Enable breadcrumbs token at /includes/pageheader.html.twig

Army Expanding Electronic Warfare Training for Every Soldier

Officials plan for EW training at every Army base.

The U.S. Army is planning to expose every soldier, regardless of military occupational specialty, to electromagnetic warfare at their home bases.

“Every soldier in the Army has to understand the impacts of EW [electronic warfare], Maj. Gen. Paul Stanton, commander of the Army’s Cyber Center of Excellence, told reporters during a media roundtable at AFCEA’s TechNet Augusta conference. 

The Army’s cyber school is partnering with the infantry and armor schools at the Maneuver Center of Excellence on a pilot project to include EW training during combat maneuver exercises “So, what the cyber school is currently doing, in partnership with the Maneuver Center of Excellence, our infantry and armor school, is going out and exposing the infantry and armor students to the effects of jamming, to the effects of geolocation through the EMS [electromagnetic spectrum] while they’re in school,” Gen. Stanton reported. 

Over time, the Army will expand the training to all soldiers. “The intent is to build that into the professional military education for the entire Army. We’ll start with the maneuver center, and then expand to the other centers of excellence,” Gen. Stanton added.

Todd Boudreau, deputy commandant, U.S. Army Cyber School, said the Army change is fueled by lessons learned and suggested it will ultimately save soldiers’ lives.

“What we’ve looked at is a pivot and how we are looking at home-station training for the maneuver forces. A lot of work has been done in creating a contested EMS environment,” Boudreau told reporters. “But what we’ve noticed from our own lessons learned, through [combat training center] rotations, through observations in the world right now, is that if an organization, a unit, is experiencing an electromagnetic attack, that means the adversary has identified you. They have located you. They have targeted you. And they have chosen to radiate you. They could have just as well chosen to eradicate you.”

Gen. Stanton stressed the importance, and some of the challenges, of providing the EW training at soldiers’ home stations. “You can’t just turn on a jammer anywhere in the back 40. You have to have a developed, controlled environment, have the authorization on the electromagnetic spectrum, including at altitude, to turn on these systems,” he pointed out.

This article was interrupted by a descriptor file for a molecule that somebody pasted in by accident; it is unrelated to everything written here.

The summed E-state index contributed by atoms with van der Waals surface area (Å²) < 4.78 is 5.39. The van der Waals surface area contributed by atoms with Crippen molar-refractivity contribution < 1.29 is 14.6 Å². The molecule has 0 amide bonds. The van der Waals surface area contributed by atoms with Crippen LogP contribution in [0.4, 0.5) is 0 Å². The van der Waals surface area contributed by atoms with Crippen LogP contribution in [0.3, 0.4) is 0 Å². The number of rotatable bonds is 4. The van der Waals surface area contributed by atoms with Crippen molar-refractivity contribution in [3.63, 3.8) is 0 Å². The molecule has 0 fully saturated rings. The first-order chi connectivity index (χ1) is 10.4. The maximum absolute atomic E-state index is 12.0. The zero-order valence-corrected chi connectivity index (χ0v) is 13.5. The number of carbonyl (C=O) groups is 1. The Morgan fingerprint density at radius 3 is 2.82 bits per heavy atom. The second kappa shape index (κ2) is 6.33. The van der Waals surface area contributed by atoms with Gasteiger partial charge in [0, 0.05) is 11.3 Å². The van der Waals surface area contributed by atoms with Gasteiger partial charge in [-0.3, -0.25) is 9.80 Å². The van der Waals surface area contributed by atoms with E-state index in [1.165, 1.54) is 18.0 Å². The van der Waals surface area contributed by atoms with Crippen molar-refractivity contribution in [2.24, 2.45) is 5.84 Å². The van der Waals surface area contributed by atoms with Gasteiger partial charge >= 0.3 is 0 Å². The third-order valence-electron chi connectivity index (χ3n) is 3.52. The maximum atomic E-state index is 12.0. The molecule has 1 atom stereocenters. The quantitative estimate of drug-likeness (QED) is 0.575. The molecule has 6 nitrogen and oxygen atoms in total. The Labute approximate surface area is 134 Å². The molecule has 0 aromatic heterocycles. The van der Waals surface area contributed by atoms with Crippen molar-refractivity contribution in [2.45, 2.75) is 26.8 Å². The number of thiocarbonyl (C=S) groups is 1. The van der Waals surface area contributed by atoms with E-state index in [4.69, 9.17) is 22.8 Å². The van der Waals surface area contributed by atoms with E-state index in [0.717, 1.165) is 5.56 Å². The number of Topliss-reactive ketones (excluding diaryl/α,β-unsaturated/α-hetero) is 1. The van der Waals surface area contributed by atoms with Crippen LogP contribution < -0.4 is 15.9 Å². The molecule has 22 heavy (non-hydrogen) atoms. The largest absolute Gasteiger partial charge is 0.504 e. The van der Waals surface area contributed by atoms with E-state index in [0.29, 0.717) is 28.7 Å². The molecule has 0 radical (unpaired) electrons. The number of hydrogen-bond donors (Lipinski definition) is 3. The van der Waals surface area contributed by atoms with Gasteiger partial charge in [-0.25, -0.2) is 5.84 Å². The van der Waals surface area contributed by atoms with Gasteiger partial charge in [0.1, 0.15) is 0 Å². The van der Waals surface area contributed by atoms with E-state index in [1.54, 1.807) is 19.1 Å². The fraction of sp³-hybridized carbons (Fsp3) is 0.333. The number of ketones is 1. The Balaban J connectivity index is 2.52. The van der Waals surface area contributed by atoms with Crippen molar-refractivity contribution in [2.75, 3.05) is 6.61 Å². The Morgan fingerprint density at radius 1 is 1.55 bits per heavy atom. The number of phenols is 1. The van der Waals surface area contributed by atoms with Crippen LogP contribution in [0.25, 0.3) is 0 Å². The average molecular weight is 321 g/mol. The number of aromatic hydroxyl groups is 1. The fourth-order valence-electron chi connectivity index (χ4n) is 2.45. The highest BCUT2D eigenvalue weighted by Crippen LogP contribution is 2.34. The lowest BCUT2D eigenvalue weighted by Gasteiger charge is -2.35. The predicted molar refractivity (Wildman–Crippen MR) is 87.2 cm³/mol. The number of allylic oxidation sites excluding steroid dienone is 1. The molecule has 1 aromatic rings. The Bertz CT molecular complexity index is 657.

The commander noted that soldiers are exposed to EW attacks at the National Training Center at Fort Irwin, California. “We own large portions of the electromagnetic spectrum for training purposes at Fort Irwin. Now, what we need to do is take those same lessons and bring them back to home station so that the first time a soldier is exposed to being jammed is not when they’re being graded in their final exercise, or worse yet, in a real-world situation,” Gen. Stanton offered. "Now, that’s complicated. There are a lot of specific regulations we have to work our way through because many of those are localized, so we’re working our way through that right now.”

The cyber school is responsible for the Army’s electronic warfare training strategy and is exploring the resources needed at each base for robust home station training. 

Cyber Center of Excellence officials are already expanding EW training capabilities at Fort Gordon, Georgia. Until recently students have trained on a 2-acre lot, so only two classes could train at a time and can create spectrum interference for one another. 

Now, the Army has approved and budgeted for a roughly 600-acre training ground, but the base has identified enough funding to allow the training area to be used early. “That will allow us to go from crawling with our students to engaging the environment, movement and maneuver, light discipline, noise discipline in a combat environment,” Boudreau said. “We also have an airspace expansion program, which is on the cusp of approval. That will give us well above 10,000 feet to be able to do [unmanned aerial systems] and other drones effective for EW.”

Gen. Stanton added that electromagnetic warfare soldiers will likely be in the fight with infantry, armor and other forces. “Our electromagnetic warfare soldiers are likely going to be on the front lines with the units that they support. That’s where they can achieve that fix, that geolocation of enemy assets.”

Enjoying The Cyber Edge?